European etiquette  

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Train wreck at Montparnasse (October 22, 1895) by Studio Lévy and Sons.
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Train wreck at Montparnasse (October 22, 1895) by Studio Lévy and Sons.
The Book of the Courtier, etiquette, manners, European culture

Etiquette in Europe is not uniform. Even the regions of Europe do not have common manners. Even within a single country there may be different customs, especially when there are different linguistic groups, as in Switzerland where there are French, German and Italian speakers.

Age may determine the level and details of the customs which are followed. This is especially true of eastern Europe where there is a generational divide between those who grew up in the Communist era and those who did not. For example, those used to communist practises will use the egalitarian salutation for comrade while others will tend to use the older form equivalent to Sir.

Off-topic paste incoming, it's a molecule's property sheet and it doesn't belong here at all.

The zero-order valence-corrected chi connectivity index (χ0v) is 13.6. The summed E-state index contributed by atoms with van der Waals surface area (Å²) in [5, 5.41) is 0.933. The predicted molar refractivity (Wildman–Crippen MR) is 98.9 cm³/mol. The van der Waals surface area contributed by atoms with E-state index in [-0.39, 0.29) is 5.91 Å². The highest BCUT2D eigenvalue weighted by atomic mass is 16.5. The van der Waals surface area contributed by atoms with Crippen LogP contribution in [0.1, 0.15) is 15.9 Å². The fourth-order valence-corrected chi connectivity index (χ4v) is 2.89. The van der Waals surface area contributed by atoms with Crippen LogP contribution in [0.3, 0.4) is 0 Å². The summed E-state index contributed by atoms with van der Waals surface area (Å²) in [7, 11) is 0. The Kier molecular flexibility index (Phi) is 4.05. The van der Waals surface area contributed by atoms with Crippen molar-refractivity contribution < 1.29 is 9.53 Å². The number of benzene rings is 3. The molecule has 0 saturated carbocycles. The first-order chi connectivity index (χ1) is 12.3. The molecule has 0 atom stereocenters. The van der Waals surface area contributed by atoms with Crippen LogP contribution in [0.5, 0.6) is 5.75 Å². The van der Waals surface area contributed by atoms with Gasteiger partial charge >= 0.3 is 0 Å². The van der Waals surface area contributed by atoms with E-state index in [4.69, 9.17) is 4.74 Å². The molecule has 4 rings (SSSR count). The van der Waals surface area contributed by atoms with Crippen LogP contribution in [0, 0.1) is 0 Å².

Contents

Language and forms of address

Some European languages such as Portuguese, French, Italian, Croatian, Bosnian and Serbian, Spanish, Dutch and German use different forms of pronouns to denote formality or familiarity when addressing people (the T-V distinction). This also applies to common phrases such as "how are you?". Addressing people with an inappropriately familiar form may be seen as derogatory, insulting or even aggressive. Conversely, forms that are inappropriately formal may be seen as impolitely snobbish or distant.

The way politeness is expressed in language varies greatly with language and region. For example, addressing a person with an honorific or title may be expected in some languages, but seen as intrusive or too formal in others.

In many parts of Europe, using someone's first name also denotes a certain level of friendship. In social interactions with strangers the last name and/or more formal mode of address is used, usually until the people involved agree to move to an informal level. Even in areas where this holds true it may not apply among people below a certain age, member of particular groups (e.g. students) or in informal settings.